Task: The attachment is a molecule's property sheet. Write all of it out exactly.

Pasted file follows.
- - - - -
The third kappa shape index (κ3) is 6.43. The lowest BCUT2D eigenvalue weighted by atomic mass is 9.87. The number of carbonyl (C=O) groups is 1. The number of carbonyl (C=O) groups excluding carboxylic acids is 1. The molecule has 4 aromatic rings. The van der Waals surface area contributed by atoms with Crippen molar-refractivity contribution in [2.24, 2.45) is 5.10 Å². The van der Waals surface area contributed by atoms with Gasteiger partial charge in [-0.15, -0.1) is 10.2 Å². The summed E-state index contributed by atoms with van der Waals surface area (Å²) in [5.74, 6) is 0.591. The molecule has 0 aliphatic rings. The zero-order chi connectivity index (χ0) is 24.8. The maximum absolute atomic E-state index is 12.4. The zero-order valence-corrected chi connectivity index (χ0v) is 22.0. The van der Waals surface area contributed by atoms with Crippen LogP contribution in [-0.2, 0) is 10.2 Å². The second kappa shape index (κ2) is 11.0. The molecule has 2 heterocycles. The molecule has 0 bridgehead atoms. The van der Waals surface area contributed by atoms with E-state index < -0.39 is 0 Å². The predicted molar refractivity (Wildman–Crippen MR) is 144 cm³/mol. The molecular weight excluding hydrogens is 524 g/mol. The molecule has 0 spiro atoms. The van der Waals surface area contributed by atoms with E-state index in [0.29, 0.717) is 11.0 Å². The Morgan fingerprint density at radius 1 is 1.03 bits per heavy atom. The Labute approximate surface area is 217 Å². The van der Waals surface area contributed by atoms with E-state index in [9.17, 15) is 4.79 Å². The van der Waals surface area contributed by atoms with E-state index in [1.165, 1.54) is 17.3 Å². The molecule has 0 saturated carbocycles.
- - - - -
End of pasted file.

The third kappa shape index (κ3) is 6.43. The lowest BCUT2D eigenvalue weighted by atomic mass is 9.87. The number of carbonyl (C=O) groups is 1. The number of carbonyl (C=O) groups excluding carboxylic acids is 1. The molecule has 4 aromatic rings. The van der Waals surface area contributed by atoms with Crippen molar-refractivity contribution in [2.24, 2.45) is 5.10 Å². The van der Waals surface area contributed by atoms with Gasteiger partial charge in [-0.15, -0.1) is 10.2 Å². The summed E-state index contributed by atoms with van der Waals surface area (Å²) in [5.74, 6) is 0.591. The molecule has 0 aliphatic rings. The zero-order chi connectivity index (χ0) is 24.8. The maximum absolute atomic E-state index is 12.4. The zero-order valence-corrected chi connectivity index (χ0v) is 22.0. The van der Waals surface area contributed by atoms with Crippen LogP contribution in [-0.2, 0) is 10.2 Å². The second kappa shape index (κ2) is 11.0. The molecule has 2 heterocycles. The molecule has 0 bridgehead atoms. The van der Waals surface area contributed by atoms with E-state index < -0.39 is 0 Å². The predicted molar refractivity (Wildman–Crippen MR) is 144 cm³/mol. The molecular weight excluding hydrogens is 524 g/mol. The molecule has 0 spiro atoms. The van der Waals surface area contributed by atoms with E-state index in [0.29, 0.717) is 11.0 Å². The Morgan fingerprint density at radius 1 is 1.03 bits per heavy atom. The Labute approximate surface area is 217 Å². The van der Waals surface area contributed by atoms with E-state index in [9.17, 15) is 4.79 Å². The van der Waals surface area contributed by atoms with E-state index in [1.165, 1.54) is 17.3 Å². The molecule has 0 saturated carbocycles.